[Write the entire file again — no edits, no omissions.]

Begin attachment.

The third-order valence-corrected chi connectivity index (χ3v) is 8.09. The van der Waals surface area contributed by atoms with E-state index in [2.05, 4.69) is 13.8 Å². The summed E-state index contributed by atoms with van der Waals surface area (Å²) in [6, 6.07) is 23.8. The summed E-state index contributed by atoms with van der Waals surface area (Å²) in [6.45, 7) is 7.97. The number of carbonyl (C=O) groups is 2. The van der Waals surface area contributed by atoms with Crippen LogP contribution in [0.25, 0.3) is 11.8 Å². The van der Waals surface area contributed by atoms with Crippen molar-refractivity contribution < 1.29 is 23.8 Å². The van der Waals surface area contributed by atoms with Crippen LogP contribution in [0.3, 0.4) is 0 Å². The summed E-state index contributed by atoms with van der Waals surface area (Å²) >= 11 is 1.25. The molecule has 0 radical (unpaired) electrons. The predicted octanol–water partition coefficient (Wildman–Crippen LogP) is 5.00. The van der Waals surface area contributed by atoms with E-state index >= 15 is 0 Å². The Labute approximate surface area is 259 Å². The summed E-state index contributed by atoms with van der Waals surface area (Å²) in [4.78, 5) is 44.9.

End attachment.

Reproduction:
The third-order valence-corrected chi connectivity index (χ3v) is 8.09. The van der Waals surface area contributed by atoms with E-state index in [2.05, 4.69) is 13.8 Å². The summed E-state index contributed by atoms with van der Waals surface area (Å²) in [6, 6.07) is 23.8. The summed E-state index contributed by atoms with van der Waals surface area (Å²) in [6.45, 7) is 7.97. The number of carbonyl (C=O) groups is 2. The van der Waals surface area contributed by atoms with Crippen LogP contribution in [0.25, 0.3) is 11.8 Å². The van der Waals surface area contributed by atoms with Crippen molar-refractivity contribution < 1.29 is 23.8 Å². The van der Waals surface area contributed by atoms with Crippen LogP contribution in [0.3, 0.4) is 0 Å². The summed E-state index contributed by atoms with van der Waals surface area (Å²) >= 11 is 1.25. The molecule has 0 radical (unpaired) electrons. The predicted octanol–water partition coefficient (Wildman–Crippen LogP) is 5.00. The van der Waals surface area contributed by atoms with E-state index >= 15 is 0 Å². The Labute approximate surface area is 259 Å². The summed E-state index contributed by atoms with van der Waals surface area (Å²) in [4.78, 5) is 44.9.